Sound Bites Vol 1 # 3

Sound Bites Vol 1 # 3

fr-veg-chixWe’re now deep into racing season—as I write this, Covered Bridge is a fine but fleeting memory, juniors left for Brentwood this morning, crews of masters and juniors are heading for Opening Day and/or American Lake the first weekend in May–and NW Regionals will be upon us before we know it.  What should your nutrition plan be at this point in the season?  How should those calories we discussed in our last installment be distributed among carbohydrate, protein, and fat?

Generally, a nutrition plan for an active athlete should contain about 60-65% of calories as carbohydrate, 15-20% as protein, and 20-25% as fat.  To calculate your total calorie needs, refer to Sound Bites Vol 1 #2.

Eating before, during, and after multi-day regattas can be a challenge, but remember that fuel replacement is essential to optimal performance, particularly when racing more than once per day.  As soon as possible after a race, be sure to get 15-30 grams of carb on board to replace those spent in your event, for example 5-10 gummi bears, banana, or orange.  This will ensure that you are ready to go for your next event.  If you have 2-3 hours before your next race, you can eat a more substantial mini-meal with carb plus protein, like a turkey sandwich, banana, and water or sports drink.

First Priority:  Carbohydrate Calories

Because practices are intense now, with multiple 1-2 kilometer pieces at race pace, rowers should definitely be eating 60-65% or more of their calories as high quality carbs.  Carbohydrate is the preferred fuel for activity and essential for sprint races at high intensity.  Adequate carbohydrate intake also allows your body to use protein for building and repairing muscle and body tissues rather than for providing energy.

Each gram of carbohydrate supplies 4 calories.  One tablespoon (15 grams) of simple carbohydrate, like table sugar or honey, provides about 60 calories.  Carbs are found in grains/starchy vegetables, fruit/fruit juice, milk/yogurt, and sweets/desserts/snacks.

Carbohydrate Needs

According to the International Olympic Committee’s Nutrition Recommendations, adequate carbs means:

Amount of exercise

Grams carb/lb/day Example 150 lb athlete Carb calories
Moderate exercise (~1 hour/day)         2.5 to 3

375-450 gm/day


Endurance exercise (1-3 h/day)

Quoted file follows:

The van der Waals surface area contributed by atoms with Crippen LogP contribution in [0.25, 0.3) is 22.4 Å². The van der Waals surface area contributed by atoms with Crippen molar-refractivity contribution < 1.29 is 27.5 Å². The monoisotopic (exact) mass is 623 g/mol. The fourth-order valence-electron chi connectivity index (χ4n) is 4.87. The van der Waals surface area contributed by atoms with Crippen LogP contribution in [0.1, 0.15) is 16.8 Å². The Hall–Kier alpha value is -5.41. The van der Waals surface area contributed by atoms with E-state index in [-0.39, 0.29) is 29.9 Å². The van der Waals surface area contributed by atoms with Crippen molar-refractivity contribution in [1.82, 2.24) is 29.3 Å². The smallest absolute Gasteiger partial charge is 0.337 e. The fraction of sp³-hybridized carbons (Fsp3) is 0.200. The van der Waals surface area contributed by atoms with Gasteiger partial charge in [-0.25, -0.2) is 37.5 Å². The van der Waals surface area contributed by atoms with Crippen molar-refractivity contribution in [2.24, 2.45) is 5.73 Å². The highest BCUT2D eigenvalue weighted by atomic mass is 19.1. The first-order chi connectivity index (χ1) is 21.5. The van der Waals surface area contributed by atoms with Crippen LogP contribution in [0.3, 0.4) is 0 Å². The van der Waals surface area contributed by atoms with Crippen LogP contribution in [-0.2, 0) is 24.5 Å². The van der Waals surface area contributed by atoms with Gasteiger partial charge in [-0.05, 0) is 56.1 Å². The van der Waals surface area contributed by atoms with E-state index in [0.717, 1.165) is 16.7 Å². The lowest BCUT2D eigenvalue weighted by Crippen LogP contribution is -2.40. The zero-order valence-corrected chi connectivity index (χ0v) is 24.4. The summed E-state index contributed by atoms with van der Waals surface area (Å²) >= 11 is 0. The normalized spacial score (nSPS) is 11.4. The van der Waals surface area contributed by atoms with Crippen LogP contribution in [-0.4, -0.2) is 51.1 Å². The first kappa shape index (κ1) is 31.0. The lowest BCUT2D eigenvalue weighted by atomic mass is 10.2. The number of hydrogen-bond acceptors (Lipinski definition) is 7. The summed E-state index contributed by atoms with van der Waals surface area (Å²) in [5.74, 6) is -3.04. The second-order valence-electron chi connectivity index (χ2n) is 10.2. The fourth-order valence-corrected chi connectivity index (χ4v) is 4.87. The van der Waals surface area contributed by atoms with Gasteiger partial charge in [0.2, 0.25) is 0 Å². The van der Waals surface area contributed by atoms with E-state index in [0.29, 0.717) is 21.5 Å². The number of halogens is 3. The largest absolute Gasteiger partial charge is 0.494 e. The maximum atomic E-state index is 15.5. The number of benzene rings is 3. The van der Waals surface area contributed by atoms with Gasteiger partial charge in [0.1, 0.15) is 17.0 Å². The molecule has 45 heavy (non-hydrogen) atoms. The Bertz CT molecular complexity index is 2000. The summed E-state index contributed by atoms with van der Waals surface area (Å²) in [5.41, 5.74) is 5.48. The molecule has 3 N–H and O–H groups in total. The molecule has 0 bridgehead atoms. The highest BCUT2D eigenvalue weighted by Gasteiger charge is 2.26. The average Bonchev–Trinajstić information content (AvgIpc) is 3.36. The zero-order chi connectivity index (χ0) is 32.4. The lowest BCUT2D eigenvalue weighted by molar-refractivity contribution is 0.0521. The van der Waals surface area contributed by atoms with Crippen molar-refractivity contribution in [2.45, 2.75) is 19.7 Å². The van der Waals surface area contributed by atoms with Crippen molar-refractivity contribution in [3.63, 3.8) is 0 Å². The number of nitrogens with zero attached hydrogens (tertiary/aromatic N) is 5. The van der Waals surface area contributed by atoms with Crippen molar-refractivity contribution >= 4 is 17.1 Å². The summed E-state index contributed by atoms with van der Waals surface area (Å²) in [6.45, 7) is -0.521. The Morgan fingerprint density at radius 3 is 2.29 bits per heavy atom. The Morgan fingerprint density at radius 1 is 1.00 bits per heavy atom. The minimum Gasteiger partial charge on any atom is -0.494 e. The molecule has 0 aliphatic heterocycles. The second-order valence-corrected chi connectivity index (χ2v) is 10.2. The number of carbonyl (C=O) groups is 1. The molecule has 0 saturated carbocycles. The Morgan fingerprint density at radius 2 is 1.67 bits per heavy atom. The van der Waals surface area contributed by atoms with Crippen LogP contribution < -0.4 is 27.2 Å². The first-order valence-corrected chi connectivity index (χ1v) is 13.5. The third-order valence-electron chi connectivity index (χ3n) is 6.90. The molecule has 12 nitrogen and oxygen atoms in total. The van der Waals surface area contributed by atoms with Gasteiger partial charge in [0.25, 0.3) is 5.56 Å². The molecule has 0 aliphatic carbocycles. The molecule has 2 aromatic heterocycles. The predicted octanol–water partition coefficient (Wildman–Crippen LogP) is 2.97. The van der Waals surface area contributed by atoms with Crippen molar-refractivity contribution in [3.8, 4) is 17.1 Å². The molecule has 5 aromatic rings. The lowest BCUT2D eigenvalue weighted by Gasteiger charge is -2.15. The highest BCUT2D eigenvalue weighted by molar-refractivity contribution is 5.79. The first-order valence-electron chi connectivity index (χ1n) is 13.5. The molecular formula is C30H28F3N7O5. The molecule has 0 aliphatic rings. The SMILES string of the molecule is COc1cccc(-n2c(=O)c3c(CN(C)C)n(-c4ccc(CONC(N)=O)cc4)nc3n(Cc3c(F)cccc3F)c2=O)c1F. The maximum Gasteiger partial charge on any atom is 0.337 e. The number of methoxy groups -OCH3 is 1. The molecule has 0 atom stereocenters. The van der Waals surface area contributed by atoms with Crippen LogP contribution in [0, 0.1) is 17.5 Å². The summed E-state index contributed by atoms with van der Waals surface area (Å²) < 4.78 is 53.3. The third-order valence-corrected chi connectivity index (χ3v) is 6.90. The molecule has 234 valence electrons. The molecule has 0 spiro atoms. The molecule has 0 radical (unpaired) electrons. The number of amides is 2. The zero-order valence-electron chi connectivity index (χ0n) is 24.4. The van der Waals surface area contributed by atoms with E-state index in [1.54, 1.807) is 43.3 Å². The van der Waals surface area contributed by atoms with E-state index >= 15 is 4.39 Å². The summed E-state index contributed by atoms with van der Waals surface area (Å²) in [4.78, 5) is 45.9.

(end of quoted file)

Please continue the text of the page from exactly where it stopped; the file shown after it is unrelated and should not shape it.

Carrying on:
2.5 to 4.5

375-675 gm/day


Extreme exercise (>4-5 h/day)

3.5 to 5.5

525-825 gm/day


Carbohydrate Content of Common Foods

You can easily calculate the grams of carb you eat in a day by reading the Nutrition Facts Panel on packaged foods, accessing on-line nutrient calculators, or consulting the table below for portions of common foods containing approximately 15 grams carbohydrate.

Food group One portion = approximately 15 gm carbohydrate
Grains/starchy veggies 1 ounce slice bread, 1 cup unsweetened dry cereal, ½ cup plain oatmeal, 1/3 cup cooked rice or pasta, ½ cup mashed potato, ½ cup peas or corn
Fruit/fruit juice 1 tennis ball size apple or orange, ½ banana, 15 grapes, 1 cup raspberries, 1-1/2 cups whole fresh strawberries, ½ cup orange or apple juice
Milk/yogurt 1 cup (8 ounces) milk, ½ cup chocolate milk, 1 cup plain or light yogurt, ½ cup sweetened yogurt
Sweets/desserts  8 gummy bears, ½ cup ice cream, 2 small oreos, 5-6 life savers, 2 small (1/2 ounce each) Reese’s peanut butter cups
Snacks 1 small (1 ounce) bag chips, ½ Odwalla bar, 3 cups popped corn, 3 graham cracker squares, 5 saltine crackers

 What about Protein?

Protein is necessary to build and repair all our body cells.  Intense activity causes increased breakdown of muscle, and a moderate amount of extra protein is needed to ensure that muscles are able to rebuild, enlarge, and stay in good repair. However, there is no need to over-consume protein, which can be expensive and may put an extra burden on the kidneys, whose job is to rid the body of excess nitrogen (found in protein foods) and other waste products.